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Editorial

News Opinion Editorial

On gun control, it's the House's turn

The Maryland Senate today passed the most significant gun control measure in Maryland in at least a generation, one that not only responds to the threat of a Newtown-style mass shooting but also to the daily violence that plagues Baltimore and other Maryland communities. The House of Delegates is to hold its first hearing on Gov. Martin O'Malley's legislation tomorrow, and it should quickly follow the Senate's lead.

The key components of the legislation are a ban on the sale of assault weapons and ammunition magazines that hold more than 10 rounds; new restrictions to prevent those suffering from a mental illness that makes them a threat to themselves or others from obtaining handguns; and a new licensing system for handgun purchasers. The most significant amendments the Senate adopted dealt with the latter two elements of the bill, and though they have been characterized by some as watering down the legislation, they do not rob the bill of its essential purpose, and in some cases they improve it.

The mental health component of the bill the Senate passed is clearly an improvement over Mr. O'Malley's initial legislation — in fact, he endorsed the amended version. His original bill essentially maintained the existing standard in state law that people who have spent 30 consecutive days or more in a mental health treatment facility were ineligible to purchase a gun. But that was always an imperfect way of determining who should not have firearms.

People spend time in treatment for a variety of mental health conditions that do not make them a threat to themselves or others, and whether they stay for 30 days may have as much to do with the quality of their health insurance as anything else. The standard the Senate adopted applies to those who have been involuntarily committed for any length of time. Since the involuntary commitment law deals only with those considered a threat to themselves or others, that makes sense. The House should adopt the same language.

The changes the Senate adopted to the licensing provisions make the process easier and less costly, but that doesn't diminish its effectiveness.

The Senate reduced the fee for a license from $100 to $25, cut the proposed requirement for gun safety training from eight hours of instruction to four, and doubled the length of time a license would be effective, from five years to 10.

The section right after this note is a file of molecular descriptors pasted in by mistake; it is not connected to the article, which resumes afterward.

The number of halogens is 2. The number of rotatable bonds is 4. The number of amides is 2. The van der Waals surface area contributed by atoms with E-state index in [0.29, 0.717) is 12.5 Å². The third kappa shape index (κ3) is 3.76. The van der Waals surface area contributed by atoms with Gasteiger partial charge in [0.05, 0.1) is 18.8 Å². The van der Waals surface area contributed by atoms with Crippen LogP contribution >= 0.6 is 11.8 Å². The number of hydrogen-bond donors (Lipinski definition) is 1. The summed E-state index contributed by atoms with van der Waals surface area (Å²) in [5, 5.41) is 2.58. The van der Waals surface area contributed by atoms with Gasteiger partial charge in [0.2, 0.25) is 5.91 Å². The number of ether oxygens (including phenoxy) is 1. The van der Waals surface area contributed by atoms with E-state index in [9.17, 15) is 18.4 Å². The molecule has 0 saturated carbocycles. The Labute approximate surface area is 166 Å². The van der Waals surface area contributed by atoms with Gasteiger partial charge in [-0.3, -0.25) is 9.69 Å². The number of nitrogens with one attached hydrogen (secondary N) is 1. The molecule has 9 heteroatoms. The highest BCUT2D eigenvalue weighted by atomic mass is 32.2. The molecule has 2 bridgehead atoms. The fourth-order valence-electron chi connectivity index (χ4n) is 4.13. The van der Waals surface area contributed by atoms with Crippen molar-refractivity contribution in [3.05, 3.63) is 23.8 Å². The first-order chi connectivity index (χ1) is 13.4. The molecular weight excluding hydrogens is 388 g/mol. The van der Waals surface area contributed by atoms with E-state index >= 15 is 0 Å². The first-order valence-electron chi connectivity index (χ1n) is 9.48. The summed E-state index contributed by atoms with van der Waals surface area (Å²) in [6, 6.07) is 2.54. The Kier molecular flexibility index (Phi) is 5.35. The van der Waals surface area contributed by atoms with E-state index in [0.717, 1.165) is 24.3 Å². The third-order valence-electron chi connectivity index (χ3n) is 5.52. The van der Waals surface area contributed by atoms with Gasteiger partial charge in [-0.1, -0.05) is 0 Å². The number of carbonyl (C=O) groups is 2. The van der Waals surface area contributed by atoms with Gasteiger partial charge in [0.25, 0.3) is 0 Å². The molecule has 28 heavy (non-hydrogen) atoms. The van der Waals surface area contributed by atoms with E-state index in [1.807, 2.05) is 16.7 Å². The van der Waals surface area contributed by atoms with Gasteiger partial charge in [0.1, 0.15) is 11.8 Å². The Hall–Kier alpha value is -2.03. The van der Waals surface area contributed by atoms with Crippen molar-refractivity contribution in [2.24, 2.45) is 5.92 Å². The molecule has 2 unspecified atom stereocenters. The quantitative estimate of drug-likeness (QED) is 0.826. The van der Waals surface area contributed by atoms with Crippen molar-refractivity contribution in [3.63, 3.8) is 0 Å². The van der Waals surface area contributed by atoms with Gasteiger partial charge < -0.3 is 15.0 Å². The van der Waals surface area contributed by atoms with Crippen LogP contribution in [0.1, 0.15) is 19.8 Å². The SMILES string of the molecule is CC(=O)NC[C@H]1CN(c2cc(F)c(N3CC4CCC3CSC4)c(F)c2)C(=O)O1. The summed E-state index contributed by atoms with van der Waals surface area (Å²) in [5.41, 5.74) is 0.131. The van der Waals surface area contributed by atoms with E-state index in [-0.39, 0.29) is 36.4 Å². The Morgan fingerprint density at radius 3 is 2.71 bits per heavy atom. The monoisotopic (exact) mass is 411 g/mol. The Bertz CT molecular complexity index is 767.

The first change is perfectly reasonable. According to the Department of Legislative Services' analysis of the governor's proposal, the state would have made a substantial profit from the licenses if the fee was set at $100. Taxpayers shouldn't be subsidizing the cost of the licensure process, but neither should the state see it as a new revenue stream. The projected average cost of issuing a license over the first five years of the bill's existence is about $27 — close enough, as they say, for government work.

Eight hours of handgun safety classes would certainly be better than four, considering how often handguns are involved in accidental injuries and deaths. But four hours is certainly better than the zero now required by state law. As for the duration of the license, it is important to remember that purchasers will still have to go through federal and state background checks for every gun they buy.

The Senate's amendments left intact the most significant provisions of the licensing scheme in Mr. O'Malley's bill, most notably that applicants for handgun purchase licenses would be required to provide their fingerprints to the state police. Other states with similar laws have found them effective in reducing straw purchases — that is, purchases by people who are eligible to buy guns on behalf of those who aren't. In states like Maryland, where even private sales of guns are subject to background checks, straw purchases are one of the most common ways that criminals get guns.

The point is not to make it onerous for law-abiding Marylanders to get guns, it is to prevent guns from getting into the wrong hands. In that sense, the Senate's amendments only make the bill stronger. The House would do well to adopt the same approach.

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